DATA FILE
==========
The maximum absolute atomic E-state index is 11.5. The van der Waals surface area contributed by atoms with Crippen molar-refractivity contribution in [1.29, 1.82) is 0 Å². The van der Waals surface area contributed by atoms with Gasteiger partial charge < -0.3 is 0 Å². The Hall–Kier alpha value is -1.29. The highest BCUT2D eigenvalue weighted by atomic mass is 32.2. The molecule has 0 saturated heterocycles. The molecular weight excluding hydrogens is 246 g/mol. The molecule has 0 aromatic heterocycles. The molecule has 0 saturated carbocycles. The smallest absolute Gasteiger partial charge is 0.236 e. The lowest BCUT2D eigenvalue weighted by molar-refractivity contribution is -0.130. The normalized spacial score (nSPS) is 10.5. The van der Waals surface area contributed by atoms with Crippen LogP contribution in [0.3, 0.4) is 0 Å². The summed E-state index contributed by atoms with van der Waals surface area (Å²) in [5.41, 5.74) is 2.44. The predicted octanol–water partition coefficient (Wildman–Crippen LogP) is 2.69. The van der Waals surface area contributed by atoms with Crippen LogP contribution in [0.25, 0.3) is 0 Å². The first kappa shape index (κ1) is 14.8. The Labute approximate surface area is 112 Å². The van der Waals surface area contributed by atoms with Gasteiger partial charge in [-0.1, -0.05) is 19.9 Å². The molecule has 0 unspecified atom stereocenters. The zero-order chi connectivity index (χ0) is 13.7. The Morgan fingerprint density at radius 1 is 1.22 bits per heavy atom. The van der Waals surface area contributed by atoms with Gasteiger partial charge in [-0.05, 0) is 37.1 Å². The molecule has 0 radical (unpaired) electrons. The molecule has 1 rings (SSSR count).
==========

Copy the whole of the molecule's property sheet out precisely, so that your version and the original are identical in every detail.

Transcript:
The maximum absolute atomic E-state index is 11.5. The van der Waals surface area contributed by atoms with Crippen molar-refractivity contribution in [1.29, 1.82) is 0 Å². The van der Waals surface area contributed by atoms with Gasteiger partial charge < -0.3 is 0 Å². The Hall–Kier alpha value is -1.29. The highest BCUT2D eigenvalue weighted by atomic mass is 32.2. The molecule has 0 saturated heterocycles. The molecular weight excluding hydrogens is 246 g/mol. The molecule has 0 aromatic heterocycles. The molecule has 0 saturated carbocycles. The smallest absolute Gasteiger partial charge is 0.236 e. The lowest BCUT2D eigenvalue weighted by molar-refractivity contribution is -0.130. The normalized spacial score (nSPS) is 10.5. The van der Waals surface area contributed by atoms with Crippen LogP contribution in [0.3, 0.4) is 0 Å². The summed E-state index contributed by atoms with van der Waals surface area (Å²) in [5.41, 5.74) is 2.44. The predicted octanol–water partition coefficient (Wildman–Crippen LogP) is 2.69. The van der Waals surface area contributed by atoms with Crippen LogP contribution in [0.25, 0.3) is 0 Å². The first kappa shape index (κ1) is 14.8. The Labute approximate surface area is 112 Å². The van der Waals surface area contributed by atoms with Gasteiger partial charge in [-0.1, -0.05) is 19.9 Å². The molecule has 0 unspecified atom stereocenters. The zero-order chi connectivity index (χ0) is 13.7. The Morgan fingerprint density at radius 1 is 1.22 bits per heavy atom. The van der Waals surface area contributed by atoms with Gasteiger partial charge in [-0.05, 0) is 37.1 Å². The molecule has 0 radical (unpaired) electrons. The molecule has 1 rings (SSSR count).